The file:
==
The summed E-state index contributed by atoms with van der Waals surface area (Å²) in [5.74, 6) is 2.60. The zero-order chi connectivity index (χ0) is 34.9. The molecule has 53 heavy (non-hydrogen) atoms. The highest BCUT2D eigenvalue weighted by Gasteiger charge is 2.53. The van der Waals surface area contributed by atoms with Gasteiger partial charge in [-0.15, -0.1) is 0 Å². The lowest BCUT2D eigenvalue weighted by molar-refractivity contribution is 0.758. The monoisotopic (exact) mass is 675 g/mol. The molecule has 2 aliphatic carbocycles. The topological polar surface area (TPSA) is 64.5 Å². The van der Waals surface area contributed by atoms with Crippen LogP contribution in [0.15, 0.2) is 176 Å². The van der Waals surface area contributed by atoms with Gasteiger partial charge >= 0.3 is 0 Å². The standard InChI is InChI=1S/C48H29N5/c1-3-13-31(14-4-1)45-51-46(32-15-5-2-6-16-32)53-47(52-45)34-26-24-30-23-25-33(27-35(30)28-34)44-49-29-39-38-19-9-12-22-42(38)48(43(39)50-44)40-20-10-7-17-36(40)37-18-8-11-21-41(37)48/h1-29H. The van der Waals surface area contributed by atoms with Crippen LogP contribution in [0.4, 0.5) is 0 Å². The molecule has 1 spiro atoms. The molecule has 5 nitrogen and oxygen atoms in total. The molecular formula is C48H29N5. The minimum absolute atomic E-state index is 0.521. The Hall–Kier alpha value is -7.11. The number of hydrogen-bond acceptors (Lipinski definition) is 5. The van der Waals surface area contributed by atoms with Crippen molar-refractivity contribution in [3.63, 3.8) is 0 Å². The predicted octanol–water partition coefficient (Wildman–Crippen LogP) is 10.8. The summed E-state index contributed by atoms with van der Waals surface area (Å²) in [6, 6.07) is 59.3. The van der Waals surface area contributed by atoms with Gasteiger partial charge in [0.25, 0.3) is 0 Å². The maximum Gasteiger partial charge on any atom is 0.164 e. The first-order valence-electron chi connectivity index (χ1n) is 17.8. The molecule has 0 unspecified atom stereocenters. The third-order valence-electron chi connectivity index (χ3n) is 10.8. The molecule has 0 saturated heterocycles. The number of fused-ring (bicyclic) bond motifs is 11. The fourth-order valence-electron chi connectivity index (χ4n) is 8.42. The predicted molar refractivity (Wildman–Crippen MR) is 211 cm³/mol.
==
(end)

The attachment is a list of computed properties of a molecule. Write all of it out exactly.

The summed E-state index contributed by atoms with van der Waals surface area (Å²) in [5.74, 6) is 2.60. The zero-order chi connectivity index (χ0) is 34.9. The molecule has 53 heavy (non-hydrogen) atoms. The highest BCUT2D eigenvalue weighted by Gasteiger charge is 2.53. The van der Waals surface area contributed by atoms with Gasteiger partial charge in [-0.15, -0.1) is 0 Å². The lowest BCUT2D eigenvalue weighted by molar-refractivity contribution is 0.758. The monoisotopic (exact) mass is 675 g/mol. The molecule has 2 aliphatic carbocycles. The topological polar surface area (TPSA) is 64.5 Å². The van der Waals surface area contributed by atoms with Crippen LogP contribution in [0.15, 0.2) is 176 Å². The van der Waals surface area contributed by atoms with Gasteiger partial charge >= 0.3 is 0 Å². The standard InChI is InChI=1S/C48H29N5/c1-3-13-31(14-4-1)45-51-46(32-15-5-2-6-16-32)53-47(52-45)34-26-24-30-23-25-33(27-35(30)28-34)44-49-29-39-38-19-9-12-22-42(38)48(43(39)50-44)40-20-10-7-17-36(40)37-18-8-11-21-41(37)48/h1-29H. The van der Waals surface area contributed by atoms with Crippen LogP contribution in [0.4, 0.5) is 0 Å². The molecule has 1 spiro atoms. The molecule has 5 nitrogen and oxygen atoms in total. The molecular formula is C48H29N5. The minimum absolute atomic E-state index is 0.521. The Hall–Kier alpha value is -7.11. The number of hydrogen-bond acceptors (Lipinski definition) is 5. The van der Waals surface area contributed by atoms with Crippen molar-refractivity contribution in [3.63, 3.8) is 0 Å². The predicted octanol–water partition coefficient (Wildman–Crippen LogP) is 10.8. The summed E-state index contributed by atoms with van der Waals surface area (Å²) in [6, 6.07) is 59.3. The van der Waals surface area contributed by atoms with Gasteiger partial charge in [0.25, 0.3) is 0 Å². The maximum Gasteiger partial charge on any atom is 0.164 e. The first-order valence-electron chi connectivity index (χ1n) is 17.8. The molecule has 0 unspecified atom stereocenters. The third-order valence-electron chi connectivity index (χ3n) is 10.8. The molecule has 0 saturated heterocycles. The number of fused-ring (bicyclic) bond motifs is 11. The fourth-order valence-electron chi connectivity index (χ4n) is 8.42. The predicted molar refractivity (Wildman–Crippen MR) is 211 cm³/mol.